You Empower What You Fear

Non-compete agreements are the topic du jour.

Frank Byrt, in Financial Week, writes that “Companies are blocking more execs from jumping to competitors.

Jay Shepherd continues the discussion with The Rising Noncompete Tide in his blog “Gruntled Employees.” He’s a Boston lawyer with a big specialty in non-competes within employment law. He’s done some original research that indicates a pretty major increase in non-compete litigation in the last several years.

More blogs jumped on the topic: the irrepressible Maureen Rogers at PinkSlip has a compelling first-hand take on the subject.

Here’s my take—I can’t back it up with research, so write in and tell me if you can support or deny it.

Non-compete agreements are the manifestation of sick management thinking. They are symptomatic of failed people management. They give the lie to many companies’ claims that they care about their employees. But worst of all—like throwing water on a grease fire—they produce more of the very thing they were designed to prevent.

They are a poster child for the concept that you empower what you fear.

If you fear employees will rip you off, and set up spying processes—you will get ripped off.

If you fear employees will steal from you, and institute lie detector tests—they will steal (see The Perversity of Measuring Trust)

If you fear your employees will talk to search firms, and tell the receptionist to screen calls—they will talk.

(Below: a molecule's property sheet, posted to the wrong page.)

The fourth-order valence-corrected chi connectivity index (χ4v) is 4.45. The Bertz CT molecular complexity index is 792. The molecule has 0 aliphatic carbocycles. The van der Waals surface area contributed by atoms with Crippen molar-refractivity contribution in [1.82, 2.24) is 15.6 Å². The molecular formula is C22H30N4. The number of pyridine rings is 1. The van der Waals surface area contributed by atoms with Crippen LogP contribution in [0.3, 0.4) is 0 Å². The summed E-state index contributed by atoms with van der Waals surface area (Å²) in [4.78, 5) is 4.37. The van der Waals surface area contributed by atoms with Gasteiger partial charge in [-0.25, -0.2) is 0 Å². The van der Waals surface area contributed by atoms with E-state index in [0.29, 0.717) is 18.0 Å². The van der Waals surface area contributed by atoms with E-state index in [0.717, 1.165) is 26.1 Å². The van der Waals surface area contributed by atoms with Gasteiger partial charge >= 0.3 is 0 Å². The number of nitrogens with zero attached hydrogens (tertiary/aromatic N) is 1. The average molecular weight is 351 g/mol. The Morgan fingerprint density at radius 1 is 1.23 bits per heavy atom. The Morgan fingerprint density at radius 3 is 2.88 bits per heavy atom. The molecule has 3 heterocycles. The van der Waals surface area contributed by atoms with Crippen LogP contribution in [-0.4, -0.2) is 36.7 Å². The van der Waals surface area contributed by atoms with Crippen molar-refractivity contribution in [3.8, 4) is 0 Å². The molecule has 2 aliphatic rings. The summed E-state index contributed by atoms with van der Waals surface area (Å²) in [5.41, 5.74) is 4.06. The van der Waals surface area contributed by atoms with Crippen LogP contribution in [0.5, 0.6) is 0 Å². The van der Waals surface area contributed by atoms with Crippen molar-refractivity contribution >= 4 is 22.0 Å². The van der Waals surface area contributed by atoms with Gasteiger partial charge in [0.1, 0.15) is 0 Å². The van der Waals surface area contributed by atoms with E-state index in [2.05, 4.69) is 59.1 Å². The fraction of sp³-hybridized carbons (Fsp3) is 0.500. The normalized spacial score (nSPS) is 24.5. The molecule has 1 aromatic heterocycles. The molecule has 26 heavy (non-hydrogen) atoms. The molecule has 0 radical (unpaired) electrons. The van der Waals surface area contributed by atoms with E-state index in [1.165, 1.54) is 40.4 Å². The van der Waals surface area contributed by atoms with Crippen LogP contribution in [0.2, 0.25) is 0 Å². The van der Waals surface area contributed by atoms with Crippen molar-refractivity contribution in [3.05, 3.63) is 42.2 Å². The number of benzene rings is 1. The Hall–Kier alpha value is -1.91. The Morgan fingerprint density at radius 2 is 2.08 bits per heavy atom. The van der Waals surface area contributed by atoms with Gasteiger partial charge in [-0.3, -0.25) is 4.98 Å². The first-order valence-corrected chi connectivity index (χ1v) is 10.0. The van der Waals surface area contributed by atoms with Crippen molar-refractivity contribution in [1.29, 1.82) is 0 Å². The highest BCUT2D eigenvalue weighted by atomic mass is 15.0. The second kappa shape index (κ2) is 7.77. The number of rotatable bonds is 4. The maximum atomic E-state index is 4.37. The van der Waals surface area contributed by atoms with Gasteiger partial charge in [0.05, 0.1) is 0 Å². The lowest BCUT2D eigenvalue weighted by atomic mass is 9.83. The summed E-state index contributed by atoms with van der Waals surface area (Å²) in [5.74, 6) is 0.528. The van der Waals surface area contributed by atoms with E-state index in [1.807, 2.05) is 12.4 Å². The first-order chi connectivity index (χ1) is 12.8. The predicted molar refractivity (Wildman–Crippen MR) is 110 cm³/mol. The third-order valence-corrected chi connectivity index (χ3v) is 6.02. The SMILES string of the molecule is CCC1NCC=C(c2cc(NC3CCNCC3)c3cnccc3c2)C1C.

If you fear your employees will take your secrets to a competitor, and force them to sign non-competes—they will try to take secrets to a competitor, and if they can’t do that, they’ll bring on a whole lot of other nasty side effects.

You empower what you fear.

Fear may manifest itself as simple paranoia about losing money. Understandable, but it still drives bad behavior.

It may show up in the form of resentment, or vengeance, or of seeking recompense against someone’s perceived act of “disloyalty.”

I worked for two small firms: one did not have non-competes, and in 25 years never had an employee lawsuit of any kind. The other did use them, and on average was involved in two suits per year with its employees.

The first firm had its own problems, but it did one thing right—it treated people issues as management issues. The second firm treated them as legal issues.

People live up—or down—to expectations. You see it in kids. You see it when you approach a dog—if you fear the dog, it will growl and bark; if you approach in a friendly manner, you get the tail-wag response. In this regard, ich bin ein canine, and so are most other people.

What’s the alternative? Simple.

  • If you really care about the employee who left, then be happy for him/her. If you’re not happy for them, then cut out the crap in your website where it says you believe in people development, because you don’t—you believe in the development of "human capital," an oxymoron. People know the difference. Capital doesn’t.